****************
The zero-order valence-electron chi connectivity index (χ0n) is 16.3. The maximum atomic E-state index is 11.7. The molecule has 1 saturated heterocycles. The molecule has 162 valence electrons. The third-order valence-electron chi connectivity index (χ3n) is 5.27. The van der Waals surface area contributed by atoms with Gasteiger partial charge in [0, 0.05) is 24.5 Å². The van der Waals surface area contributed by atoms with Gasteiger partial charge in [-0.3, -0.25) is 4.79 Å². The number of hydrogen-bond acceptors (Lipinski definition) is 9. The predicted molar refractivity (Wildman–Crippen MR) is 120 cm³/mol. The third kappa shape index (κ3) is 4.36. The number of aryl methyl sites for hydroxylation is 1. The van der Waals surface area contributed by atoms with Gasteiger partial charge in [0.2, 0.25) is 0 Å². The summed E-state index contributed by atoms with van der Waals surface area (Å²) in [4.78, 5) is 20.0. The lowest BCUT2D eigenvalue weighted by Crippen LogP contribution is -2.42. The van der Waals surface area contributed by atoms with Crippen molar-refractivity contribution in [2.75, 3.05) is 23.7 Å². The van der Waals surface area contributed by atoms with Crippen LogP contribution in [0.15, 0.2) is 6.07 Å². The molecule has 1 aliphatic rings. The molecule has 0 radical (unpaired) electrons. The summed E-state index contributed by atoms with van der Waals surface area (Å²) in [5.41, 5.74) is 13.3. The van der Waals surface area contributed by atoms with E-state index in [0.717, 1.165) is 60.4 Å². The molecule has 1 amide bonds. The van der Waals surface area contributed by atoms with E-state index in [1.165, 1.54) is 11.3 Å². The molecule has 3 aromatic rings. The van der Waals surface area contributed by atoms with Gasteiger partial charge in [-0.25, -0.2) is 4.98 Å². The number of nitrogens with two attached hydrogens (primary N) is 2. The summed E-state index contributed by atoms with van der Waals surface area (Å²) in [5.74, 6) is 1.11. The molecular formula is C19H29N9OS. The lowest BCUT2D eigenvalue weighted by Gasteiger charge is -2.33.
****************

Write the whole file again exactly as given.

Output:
The zero-order valence-electron chi connectivity index (χ0n) is 16.3. The maximum atomic E-state index is 11.7. The molecule has 1 saturated heterocycles. The molecule has 162 valence electrons. The third-order valence-electron chi connectivity index (χ3n) is 5.27. The van der Waals surface area contributed by atoms with Gasteiger partial charge in [0, 0.05) is 24.5 Å². The van der Waals surface area contributed by atoms with Gasteiger partial charge in [-0.3, -0.25) is 4.79 Å². The number of hydrogen-bond acceptors (Lipinski definition) is 9. The predicted molar refractivity (Wildman–Crippen MR) is 120 cm³/mol. The third kappa shape index (κ3) is 4.36. The number of aryl methyl sites for hydroxylation is 1. The van der Waals surface area contributed by atoms with Gasteiger partial charge in [0.2, 0.25) is 0 Å². The summed E-state index contributed by atoms with van der Waals surface area (Å²) in [4.78, 5) is 20.0. The lowest BCUT2D eigenvalue weighted by Crippen LogP contribution is -2.42. The van der Waals surface area contributed by atoms with Crippen molar-refractivity contribution in [2.75, 3.05) is 23.7 Å². The van der Waals surface area contributed by atoms with Crippen LogP contribution in [0.15, 0.2) is 6.07 Å². The molecule has 1 aliphatic rings. The molecule has 0 radical (unpaired) electrons. The summed E-state index contributed by atoms with van der Waals surface area (Å²) in [5.41, 5.74) is 13.3. The van der Waals surface area contributed by atoms with E-state index in [0.717, 1.165) is 60.4 Å². The molecule has 1 amide bonds. The van der Waals surface area contributed by atoms with E-state index in [1.165, 1.54) is 11.3 Å². The molecule has 3 aromatic rings. The van der Waals surface area contributed by atoms with Gasteiger partial charge in [-0.25, -0.2) is 4.98 Å². The number of nitrogens with two attached hydrogens (primary N) is 2. The summed E-state index contributed by atoms with van der Waals surface area (Å²) in [5.74, 6) is 1.11. The molecular formula is C19H29N9OS. The lowest BCUT2D eigenvalue weighted by Gasteiger charge is -2.33.